ARC/INFO Functions in SQL – IDENTITY

The ARC/INFO IDENTITY operation seen here is sometimes confusing because it takes ALL of the Input feature, and the part of the IDENTITY feature that intersects the input feature and merges it into a new feature class.  I recreated the features in the ESRI help documentation so that we will work with a feature class called “Circle”, and one called “Rectangles”.

identity

To show how this is done in SQL, we should simply focus on the geometry aspect first, then bring the attributes in later.

SELECT
      ClipIntersect
(circle.id,rectangles.id) g, int(circle.id) AS cid, int(rectangles.id) AS rid
FROM circle, rectangles
UNION ALL
SELECT
ClipSubtract
(rectangles.id,circle.id) AS g, int(circle.id) AS cid, int(rectangles.id) AS rid
FROM circle, rectangles

The IDENTITY operation takes two geometric operations.  First, we have to Intersect the two features to find the intersection area.  Then, we have to perform a ClipSubract to only include those areas of the input feature.  Now, the UNION ALL clause in SQL creates a new table, and sticks it under the previous table – therefore, we must have the same columns in order to do it.  The above SQL will create a geometric representation like this one:

Identityresult

So, this is what it should LOOK like, but the real power is that the attributes from the inputs are retained in the output. To do that, we take our above query, and just wrap it in a RIGHT JOIN clause:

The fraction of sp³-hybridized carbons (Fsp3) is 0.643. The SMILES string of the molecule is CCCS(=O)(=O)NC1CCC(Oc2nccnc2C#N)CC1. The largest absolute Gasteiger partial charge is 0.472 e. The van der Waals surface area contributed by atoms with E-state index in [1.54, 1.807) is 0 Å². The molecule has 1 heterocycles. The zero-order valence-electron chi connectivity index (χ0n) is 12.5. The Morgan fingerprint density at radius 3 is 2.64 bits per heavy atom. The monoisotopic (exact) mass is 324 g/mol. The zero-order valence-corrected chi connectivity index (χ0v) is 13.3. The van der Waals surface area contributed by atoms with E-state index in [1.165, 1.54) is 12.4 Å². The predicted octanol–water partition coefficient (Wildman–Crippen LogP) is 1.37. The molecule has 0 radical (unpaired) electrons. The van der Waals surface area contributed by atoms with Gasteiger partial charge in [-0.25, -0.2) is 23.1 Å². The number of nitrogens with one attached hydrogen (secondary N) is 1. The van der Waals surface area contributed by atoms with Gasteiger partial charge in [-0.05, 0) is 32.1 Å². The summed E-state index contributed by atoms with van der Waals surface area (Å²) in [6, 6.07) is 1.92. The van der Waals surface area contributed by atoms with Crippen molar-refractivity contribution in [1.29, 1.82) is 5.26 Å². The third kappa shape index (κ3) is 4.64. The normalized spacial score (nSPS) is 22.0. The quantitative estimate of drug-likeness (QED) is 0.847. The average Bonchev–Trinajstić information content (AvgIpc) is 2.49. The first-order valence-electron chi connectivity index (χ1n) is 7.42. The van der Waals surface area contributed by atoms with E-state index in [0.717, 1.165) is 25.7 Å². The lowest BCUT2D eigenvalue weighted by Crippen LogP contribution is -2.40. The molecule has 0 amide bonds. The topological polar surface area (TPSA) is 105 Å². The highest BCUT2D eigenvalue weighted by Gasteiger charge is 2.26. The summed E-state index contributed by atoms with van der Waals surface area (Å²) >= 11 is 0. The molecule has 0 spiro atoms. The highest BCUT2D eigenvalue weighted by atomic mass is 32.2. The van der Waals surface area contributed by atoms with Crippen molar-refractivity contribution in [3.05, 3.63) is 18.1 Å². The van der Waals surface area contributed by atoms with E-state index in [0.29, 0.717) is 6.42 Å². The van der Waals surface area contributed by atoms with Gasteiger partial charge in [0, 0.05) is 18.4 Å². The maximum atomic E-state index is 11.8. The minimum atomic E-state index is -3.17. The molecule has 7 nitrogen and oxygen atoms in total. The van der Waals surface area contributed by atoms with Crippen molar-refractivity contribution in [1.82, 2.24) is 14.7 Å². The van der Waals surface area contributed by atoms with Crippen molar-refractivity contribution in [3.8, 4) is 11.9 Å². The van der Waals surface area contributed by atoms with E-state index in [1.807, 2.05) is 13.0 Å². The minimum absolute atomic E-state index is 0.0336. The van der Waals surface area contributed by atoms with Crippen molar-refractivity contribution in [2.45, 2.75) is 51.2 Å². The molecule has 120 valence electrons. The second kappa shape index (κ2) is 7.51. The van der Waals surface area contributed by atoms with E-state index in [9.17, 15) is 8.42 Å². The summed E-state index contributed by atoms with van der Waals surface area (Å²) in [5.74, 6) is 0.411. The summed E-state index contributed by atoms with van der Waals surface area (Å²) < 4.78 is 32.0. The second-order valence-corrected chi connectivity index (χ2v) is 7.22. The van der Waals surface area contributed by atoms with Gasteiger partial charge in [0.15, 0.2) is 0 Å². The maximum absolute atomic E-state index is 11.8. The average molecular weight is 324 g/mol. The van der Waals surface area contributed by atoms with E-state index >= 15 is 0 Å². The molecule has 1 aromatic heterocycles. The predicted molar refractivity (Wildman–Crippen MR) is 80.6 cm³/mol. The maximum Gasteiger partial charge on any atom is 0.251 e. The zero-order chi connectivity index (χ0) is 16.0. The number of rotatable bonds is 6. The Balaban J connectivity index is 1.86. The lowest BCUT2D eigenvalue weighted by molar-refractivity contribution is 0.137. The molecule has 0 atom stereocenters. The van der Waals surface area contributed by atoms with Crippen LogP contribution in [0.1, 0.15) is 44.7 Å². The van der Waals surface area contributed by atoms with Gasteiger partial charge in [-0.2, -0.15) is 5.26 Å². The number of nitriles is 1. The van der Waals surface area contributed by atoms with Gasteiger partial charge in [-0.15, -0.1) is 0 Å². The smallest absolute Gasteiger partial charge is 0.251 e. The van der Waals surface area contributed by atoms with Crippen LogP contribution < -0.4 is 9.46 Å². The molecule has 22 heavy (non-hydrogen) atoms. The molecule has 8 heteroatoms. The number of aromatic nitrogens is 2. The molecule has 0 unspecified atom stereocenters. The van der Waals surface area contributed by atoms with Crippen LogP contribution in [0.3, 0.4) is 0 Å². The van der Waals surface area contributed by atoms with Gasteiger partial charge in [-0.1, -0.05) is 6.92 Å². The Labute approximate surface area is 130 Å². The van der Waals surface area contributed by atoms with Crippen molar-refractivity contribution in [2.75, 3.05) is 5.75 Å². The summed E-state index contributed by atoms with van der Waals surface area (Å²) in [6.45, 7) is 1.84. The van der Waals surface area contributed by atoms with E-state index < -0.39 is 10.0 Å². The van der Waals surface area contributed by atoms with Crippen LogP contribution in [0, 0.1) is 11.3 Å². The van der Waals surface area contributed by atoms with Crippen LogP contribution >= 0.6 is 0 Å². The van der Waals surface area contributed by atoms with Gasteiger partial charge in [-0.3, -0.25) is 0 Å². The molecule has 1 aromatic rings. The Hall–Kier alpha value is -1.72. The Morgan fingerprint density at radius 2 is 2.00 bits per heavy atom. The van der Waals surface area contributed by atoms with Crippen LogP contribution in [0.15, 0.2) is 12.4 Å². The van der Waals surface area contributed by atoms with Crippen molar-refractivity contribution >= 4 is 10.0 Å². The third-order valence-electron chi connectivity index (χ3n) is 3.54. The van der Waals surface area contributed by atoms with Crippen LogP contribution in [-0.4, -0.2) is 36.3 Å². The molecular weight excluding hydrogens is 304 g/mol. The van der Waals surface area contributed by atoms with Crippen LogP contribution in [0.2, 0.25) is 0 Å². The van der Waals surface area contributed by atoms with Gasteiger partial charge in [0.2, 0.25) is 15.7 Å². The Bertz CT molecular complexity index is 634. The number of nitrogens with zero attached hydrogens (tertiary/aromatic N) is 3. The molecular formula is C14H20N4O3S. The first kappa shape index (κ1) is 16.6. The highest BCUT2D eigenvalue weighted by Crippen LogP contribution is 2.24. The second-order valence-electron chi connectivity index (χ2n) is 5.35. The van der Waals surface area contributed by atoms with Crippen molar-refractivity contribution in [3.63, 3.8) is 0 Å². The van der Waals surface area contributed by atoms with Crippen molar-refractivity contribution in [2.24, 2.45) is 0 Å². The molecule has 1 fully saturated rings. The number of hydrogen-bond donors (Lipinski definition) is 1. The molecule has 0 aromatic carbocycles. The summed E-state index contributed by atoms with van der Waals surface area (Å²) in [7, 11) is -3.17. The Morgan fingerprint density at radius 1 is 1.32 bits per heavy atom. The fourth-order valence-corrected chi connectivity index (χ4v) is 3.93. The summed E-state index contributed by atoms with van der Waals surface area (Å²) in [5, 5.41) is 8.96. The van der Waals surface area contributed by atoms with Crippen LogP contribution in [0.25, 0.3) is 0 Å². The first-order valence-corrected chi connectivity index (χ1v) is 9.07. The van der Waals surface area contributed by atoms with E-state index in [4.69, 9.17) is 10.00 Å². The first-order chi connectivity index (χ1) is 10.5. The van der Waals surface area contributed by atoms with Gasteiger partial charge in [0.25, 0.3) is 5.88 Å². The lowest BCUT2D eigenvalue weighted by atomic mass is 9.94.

SELECT * FROM
(
SELECT

      ClipIntersect
(circle.id,rectangles.id) g, int(circle.id) AS cid, int(rectangles.id) AS rid
FROM circle, rectangles
UNION ALL
SELECT
ClipSubtract
(rectangles.id,circle.id) AS g, int(circle.id) AS cid, int(rectangles.id) AS rid
FROM circle, rectangles
)
RIGHT JOIN [circle] ON circle.id = cid
RIGHT JOIN [rectangles] ON rectangles.id = rid
WHERE IsArea(g)

Go ahead, and give it a try with the example I have on my website.  Also, don’t forget our idea of spatial is not special.  This IDENTITY command isn’t some self contained function for which you have no control – you can always add other interesting clauses in the WHERE statement to select out certain features first, or some other interesting query.

Note:  A recent discussion on georeference.org illustrated that a lot of null values were returned.  The reason for this is because when we ask to return a ClipIntersect, if two objects don’t intersect, we’ve still asked the query engine to give us that result, and the result is in fact a null value.  So, I’ve added one line of code to only return the geometry if it is an area feature – I’ve written this in RED.  That is all you need, and it will work with more complicated features.

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